feb 19. i arrived in khartoum two days ago. the air temperature when i stepped outside was 30 Celcius. i have been told that we are about to be entering the "hot" season, where temperatures in khartoum climb to 50 C during the day, and cool off to 30 at night.
i haven't seen much of khartoum. the MSF office is not far from the guesthouse, about a ten minute walk. well, ten minutes unless you assure the head of mission of your impeccable sense of direction and insist that you can find your way without using a driver. in that case, the walk is approximately one hour.
my day has been full of details. i have received a more refined account of the social and political environment of abyei, discussed security procedures in the field, and today, am receiving a more specific medical briefing.
in brief. well, depending on one's definition of it. abyei sits in a political vacuum. it is mentioned in the comprehensive peace agreement, but its final division, between north and south, is yet to be determined. at present, it is home to primarily two populations: the masseria from the north, and the dinka from the south.
the town itself has increased in population from 5,000 to 25,000 in the past ten months or so, mostly dinka. with cessation of conflict has come an opportunity for people to return home. the influx of people is less than anticipated thus far, but it is expected to continue. and with it, an increased need for medical care and a potential for outbreaks.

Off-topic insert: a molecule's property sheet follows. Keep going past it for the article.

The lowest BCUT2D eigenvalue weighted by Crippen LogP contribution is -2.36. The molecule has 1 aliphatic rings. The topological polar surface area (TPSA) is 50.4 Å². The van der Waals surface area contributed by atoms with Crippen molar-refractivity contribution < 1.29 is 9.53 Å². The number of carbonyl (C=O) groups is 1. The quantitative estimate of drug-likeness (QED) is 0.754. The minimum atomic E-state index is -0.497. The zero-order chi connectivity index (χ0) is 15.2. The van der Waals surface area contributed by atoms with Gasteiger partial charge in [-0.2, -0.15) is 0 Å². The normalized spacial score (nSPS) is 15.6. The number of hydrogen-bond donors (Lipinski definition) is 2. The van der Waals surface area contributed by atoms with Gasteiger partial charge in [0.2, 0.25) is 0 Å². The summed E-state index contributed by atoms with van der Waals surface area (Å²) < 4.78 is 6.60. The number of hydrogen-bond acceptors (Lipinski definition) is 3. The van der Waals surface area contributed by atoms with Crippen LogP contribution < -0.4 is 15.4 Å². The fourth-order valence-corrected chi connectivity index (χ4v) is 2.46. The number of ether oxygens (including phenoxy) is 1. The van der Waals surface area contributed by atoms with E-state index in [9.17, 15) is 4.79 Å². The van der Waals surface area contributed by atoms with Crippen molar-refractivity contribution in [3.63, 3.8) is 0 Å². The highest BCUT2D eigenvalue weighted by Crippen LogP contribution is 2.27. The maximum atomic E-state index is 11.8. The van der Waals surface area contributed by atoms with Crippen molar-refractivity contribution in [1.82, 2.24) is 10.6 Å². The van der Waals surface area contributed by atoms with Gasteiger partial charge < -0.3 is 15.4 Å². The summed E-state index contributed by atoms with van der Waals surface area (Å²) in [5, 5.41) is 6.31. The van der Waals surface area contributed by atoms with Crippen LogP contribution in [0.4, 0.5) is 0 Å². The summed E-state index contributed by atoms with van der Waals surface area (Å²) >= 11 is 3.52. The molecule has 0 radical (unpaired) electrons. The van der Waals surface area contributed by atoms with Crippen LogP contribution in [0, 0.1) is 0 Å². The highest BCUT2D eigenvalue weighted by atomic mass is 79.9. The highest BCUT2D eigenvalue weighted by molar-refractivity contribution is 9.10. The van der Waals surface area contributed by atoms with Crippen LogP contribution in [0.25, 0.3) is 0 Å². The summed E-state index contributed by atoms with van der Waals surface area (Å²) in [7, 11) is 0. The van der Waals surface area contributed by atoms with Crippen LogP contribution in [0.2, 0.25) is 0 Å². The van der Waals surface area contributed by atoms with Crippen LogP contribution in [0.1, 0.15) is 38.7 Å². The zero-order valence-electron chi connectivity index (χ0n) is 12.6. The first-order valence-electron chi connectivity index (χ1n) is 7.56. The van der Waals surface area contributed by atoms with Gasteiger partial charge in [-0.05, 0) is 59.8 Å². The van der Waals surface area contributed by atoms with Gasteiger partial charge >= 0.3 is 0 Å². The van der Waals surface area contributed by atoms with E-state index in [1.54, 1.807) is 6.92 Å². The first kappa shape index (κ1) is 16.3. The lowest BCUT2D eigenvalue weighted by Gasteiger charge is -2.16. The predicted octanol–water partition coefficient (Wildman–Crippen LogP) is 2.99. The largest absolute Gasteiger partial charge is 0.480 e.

i have been told that there is a measles outbreak in the abyei area, and that we need to mobilize a vaccination campaign. further, we are anticipating that the meningitis outbreak [More Info: Meningitis Definition & Treatment] in the south will soon find its way north. i am asked to be vigilant with case finding, for there may be a need to organize mobile meningitis vaccinations. there is also a problem with the water supply in town, and for the hospital. there is enough, but it is not clean. we are hoping to get a water and sanitation expert to visit the town next month. some here are surprised that we have avoided a cholera outbreak thus far [More Info: Cholera Definition & Treatment].
much of my work will take place in the small hospital. jean, the medical coordinator with whom i just met, says of it: "it's what you would expect of a rural, remote hospital in africa. not much. but still pretty good." no x-rays, a small lab, direct blood transfusion (from family to the patient), about 30 beds.
there are two referral hospitals three hours away that have a surgeon. one is built by the oil companies in the area, and the other is managed by an NGO. if i receive a woman with obstructed labour, and can't manage her in abyei, we transfer her to one of these centres. similarly if i receive any gun wounded, or traffic accidents, that need an operation and can survive a three hour ride. for those that cannot, or need more sophisticated operations on their head or their chest, there is nothing that can be done.
it is dusty here. and windy. not a cloud. i am having trouble sleeping. not just from the heat, but because my head is full and my mind too active. i wonder about things i cannot know, like how i am going to recognize my first case of kala-azar, or how i am going to arrange transfer for half a dozen injured patients that i may never see. i have gone from not thinking about the future to completely inhabiting it.
i leave on wednesday, on a world food program plane. i am told that i can bring 15 kg of luggage, including carry on. i think i have 15 kg of peanut butter. i might have to leave my bowflex in khartoum. crap.
off to lunch. i need to winnow down my peanut butter stock.